No Rationale for a Redefinition of the Mole


  • Hanspeter Andres
  • Hans-Peter Haerri
  • Bernhard Niederhauser
  • Samuel Wunderli
  • Ulrich Feller



Avogadro's constant, Base unit, International system of units, Mole, Redefinition


In the wake of the redefinition of the kilogram, the last unit of the International System of Units (SI) that is still based on a man-made artefact, discussions were launched on the necessity of redefining other units, amongst other the unit mole. Since 1971 the mole is defined as the amount of substance of a system that contains as many elementary entities as there are atoms in 0.012 kilogram of carbon 12. The symbol of the unit is 'mol'. When the mole is used, the elementary entities must be specified and may be atoms, molecules, ions, electrons, other particles, or specified groups of such particles. The definition is based on the pre-existing choice to set the relative atomic mass of carbon 12 equal to 12 exactly. In the proposed new definition the mole is the amount of substance containing exactly 6.022 141 79 × 1023 atoms or molecules, ions, electrons, other particles, or specified groups of such particles, i.e. the Avogardo constant would have a fixed value without an uncertainty. This contribution critically examines the submitted arguments to justify the proposed redefinition of the unit mole by 2011 for their persuasive power to change a scientific and cultural good such as a unit of measurement. As shown, there are no convincing scientific arguments for a redefinition of the mole that stand a closer examination. The current definition is well understood, established in science and technology for almost 50 years and is still up to date.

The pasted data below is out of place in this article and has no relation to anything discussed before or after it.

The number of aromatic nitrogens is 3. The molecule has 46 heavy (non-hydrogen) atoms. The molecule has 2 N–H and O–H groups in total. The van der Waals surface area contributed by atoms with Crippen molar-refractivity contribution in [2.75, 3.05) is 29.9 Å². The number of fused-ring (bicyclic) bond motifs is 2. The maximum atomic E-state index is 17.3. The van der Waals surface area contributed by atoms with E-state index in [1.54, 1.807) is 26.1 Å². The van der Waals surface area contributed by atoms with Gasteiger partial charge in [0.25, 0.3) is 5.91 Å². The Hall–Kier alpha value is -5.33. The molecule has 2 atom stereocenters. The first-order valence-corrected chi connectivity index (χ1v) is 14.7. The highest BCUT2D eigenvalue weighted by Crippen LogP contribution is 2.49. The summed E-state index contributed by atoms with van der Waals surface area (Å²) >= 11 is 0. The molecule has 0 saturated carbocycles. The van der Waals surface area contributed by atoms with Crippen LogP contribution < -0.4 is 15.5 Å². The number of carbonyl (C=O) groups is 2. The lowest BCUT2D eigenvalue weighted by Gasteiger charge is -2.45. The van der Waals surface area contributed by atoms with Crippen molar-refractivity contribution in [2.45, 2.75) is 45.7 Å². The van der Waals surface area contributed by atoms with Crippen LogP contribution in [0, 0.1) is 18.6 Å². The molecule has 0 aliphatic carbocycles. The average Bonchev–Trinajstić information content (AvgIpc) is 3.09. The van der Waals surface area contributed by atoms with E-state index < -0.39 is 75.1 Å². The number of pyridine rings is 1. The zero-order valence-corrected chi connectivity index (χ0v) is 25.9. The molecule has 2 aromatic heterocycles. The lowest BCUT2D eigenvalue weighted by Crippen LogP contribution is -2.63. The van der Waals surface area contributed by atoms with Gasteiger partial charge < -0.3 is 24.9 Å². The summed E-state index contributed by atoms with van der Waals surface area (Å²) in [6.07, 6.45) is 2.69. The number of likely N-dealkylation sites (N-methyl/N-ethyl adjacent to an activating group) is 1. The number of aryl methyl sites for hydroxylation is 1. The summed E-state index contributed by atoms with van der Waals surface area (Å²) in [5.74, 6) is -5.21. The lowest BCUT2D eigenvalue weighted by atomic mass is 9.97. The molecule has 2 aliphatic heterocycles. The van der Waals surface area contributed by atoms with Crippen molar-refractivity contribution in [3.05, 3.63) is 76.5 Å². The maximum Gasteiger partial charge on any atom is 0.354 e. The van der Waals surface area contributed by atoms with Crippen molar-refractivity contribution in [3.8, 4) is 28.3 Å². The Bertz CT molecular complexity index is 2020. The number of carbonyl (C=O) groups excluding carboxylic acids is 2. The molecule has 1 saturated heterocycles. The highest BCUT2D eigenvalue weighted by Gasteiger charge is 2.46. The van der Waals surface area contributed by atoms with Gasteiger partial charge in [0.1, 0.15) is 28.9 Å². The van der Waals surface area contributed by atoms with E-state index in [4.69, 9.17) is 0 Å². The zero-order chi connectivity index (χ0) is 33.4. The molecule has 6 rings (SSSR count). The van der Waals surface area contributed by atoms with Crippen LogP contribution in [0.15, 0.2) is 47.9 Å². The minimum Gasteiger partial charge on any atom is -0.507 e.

How to Cite

H. Andres, H.-P. Haerri, B. Niederhauser, S. Wunderli, U. Feller, Chimia 2009, 63, 616, DOI: 10.2533/chimia.2009.616.



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